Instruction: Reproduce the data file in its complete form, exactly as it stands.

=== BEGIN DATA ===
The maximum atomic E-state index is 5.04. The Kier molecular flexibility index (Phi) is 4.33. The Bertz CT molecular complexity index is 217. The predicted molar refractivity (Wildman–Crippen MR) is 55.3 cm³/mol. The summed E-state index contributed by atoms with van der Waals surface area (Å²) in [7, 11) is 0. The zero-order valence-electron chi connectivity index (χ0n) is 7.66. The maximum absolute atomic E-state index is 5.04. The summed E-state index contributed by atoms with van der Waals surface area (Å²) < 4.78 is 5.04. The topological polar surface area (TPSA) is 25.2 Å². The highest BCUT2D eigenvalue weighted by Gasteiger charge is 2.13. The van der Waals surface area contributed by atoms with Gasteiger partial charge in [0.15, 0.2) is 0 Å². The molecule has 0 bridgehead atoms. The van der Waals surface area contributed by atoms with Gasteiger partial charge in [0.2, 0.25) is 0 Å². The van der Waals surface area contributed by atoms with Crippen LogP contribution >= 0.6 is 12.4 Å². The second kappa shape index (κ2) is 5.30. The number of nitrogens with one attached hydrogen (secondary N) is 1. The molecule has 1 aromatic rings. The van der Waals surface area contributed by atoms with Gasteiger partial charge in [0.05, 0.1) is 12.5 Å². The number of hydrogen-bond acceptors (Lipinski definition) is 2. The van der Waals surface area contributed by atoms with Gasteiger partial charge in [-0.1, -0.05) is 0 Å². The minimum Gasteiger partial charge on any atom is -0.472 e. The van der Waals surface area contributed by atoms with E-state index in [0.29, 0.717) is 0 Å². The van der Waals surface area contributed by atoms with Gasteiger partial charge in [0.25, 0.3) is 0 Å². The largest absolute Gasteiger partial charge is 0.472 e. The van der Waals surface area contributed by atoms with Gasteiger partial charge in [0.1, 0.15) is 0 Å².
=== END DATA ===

The maximum atomic E-state index is 5.04. The Kier molecular flexibility index (Phi) is 4.33. The Bertz CT molecular complexity index is 217. The predicted molar refractivity (Wildman–Crippen MR) is 55.3 cm³/mol. The summed E-state index contributed by atoms with van der Waals surface area (Å²) in [7, 11) is 0. The zero-order valence-electron chi connectivity index (χ0n) is 7.66. The maximum absolute atomic E-state index is 5.04. The summed E-state index contributed by atoms with van der Waals surface area (Å²) < 4.78 is 5.04. The topological polar surface area (TPSA) is 25.2 Å². The highest BCUT2D eigenvalue weighted by Gasteiger charge is 2.13. The van der Waals surface area contributed by atoms with Gasteiger partial charge in [0.15, 0.2) is 0 Å². The molecule has 0 bridgehead atoms. The van der Waals surface area contributed by atoms with Gasteiger partial charge in [0.2, 0.25) is 0 Å². The van der Waals surface area contributed by atoms with Crippen LogP contribution >= 0.6 is 12.4 Å². The second kappa shape index (κ2) is 5.30. The number of nitrogens with one attached hydrogen (secondary N) is 1. The molecule has 1 aromatic rings. The van der Waals surface area contributed by atoms with Gasteiger partial charge in [0.05, 0.1) is 12.5 Å². The number of hydrogen-bond acceptors (Lipinski definition) is 2. The van der Waals surface area contributed by atoms with Gasteiger partial charge in [-0.1, -0.05) is 0 Å². The minimum Gasteiger partial charge on any atom is -0.472 e. The van der Waals surface area contributed by atoms with E-state index in [0.29, 0.717) is 0 Å². The van der Waals surface area contributed by atoms with Gasteiger partial charge in [0.25, 0.3) is 0 Å². The largest absolute Gasteiger partial charge is 0.472 e. The van der Waals surface area contributed by atoms with Gasteiger partial charge in [0.1, 0.15) is 0 Å².